Despite the large-scale privatizations in the last two decades (Bognetti and Oberman, 2008), governments, either at national or local level, still own or partly-own a wide range of organizations providing public services. For several reasons, privatization policies have left under the control of government a core of public enterprises. Recently, some episodes have also been reversing the previous policy trend. The question arises: how should governments define the missions, the performance criteria, and the governance mechanisms of the public enterprises in a changing environment?
After a preliminary discussion (meeting in Paris, June 23, 2011), and a subsequent meeting (Valencia, September 27, 2011), the CIRIEC Scientific Commission on Public Services/Public Enterprises has decided to launch an international research project on the future of public enterprises. The ambition of the project should be to revive the subject of public enterprise as an important field of analysis in the perspective of public economics and of social sciences in general.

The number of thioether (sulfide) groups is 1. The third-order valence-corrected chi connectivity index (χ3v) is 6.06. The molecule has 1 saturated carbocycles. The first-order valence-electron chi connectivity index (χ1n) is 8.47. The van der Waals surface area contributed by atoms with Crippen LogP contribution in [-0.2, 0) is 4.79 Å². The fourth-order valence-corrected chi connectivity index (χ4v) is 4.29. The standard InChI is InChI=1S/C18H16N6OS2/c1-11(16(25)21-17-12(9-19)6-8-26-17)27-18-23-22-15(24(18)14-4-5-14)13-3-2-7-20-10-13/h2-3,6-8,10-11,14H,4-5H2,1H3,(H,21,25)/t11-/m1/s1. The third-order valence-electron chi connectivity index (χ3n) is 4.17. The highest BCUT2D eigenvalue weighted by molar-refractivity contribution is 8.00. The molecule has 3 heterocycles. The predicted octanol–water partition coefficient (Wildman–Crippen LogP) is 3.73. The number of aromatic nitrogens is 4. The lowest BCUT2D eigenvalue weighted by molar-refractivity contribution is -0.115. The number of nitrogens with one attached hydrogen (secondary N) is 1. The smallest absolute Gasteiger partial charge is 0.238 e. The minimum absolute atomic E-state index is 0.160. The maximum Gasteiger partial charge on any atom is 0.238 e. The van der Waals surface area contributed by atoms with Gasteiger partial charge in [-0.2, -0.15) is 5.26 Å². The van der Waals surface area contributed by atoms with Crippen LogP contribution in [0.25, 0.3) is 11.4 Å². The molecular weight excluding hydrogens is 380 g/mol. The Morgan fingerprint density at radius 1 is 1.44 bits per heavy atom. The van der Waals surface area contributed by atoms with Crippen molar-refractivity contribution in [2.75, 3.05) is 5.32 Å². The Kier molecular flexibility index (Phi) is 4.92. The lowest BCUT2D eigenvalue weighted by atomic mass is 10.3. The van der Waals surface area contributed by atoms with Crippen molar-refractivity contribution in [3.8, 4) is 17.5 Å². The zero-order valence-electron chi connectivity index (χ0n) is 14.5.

CIRIEC call for papers on The Future of Public Enteprise

Web Site

EIBURS – The History of European Infrastructure Finance 

A project supported by the European Investment Bank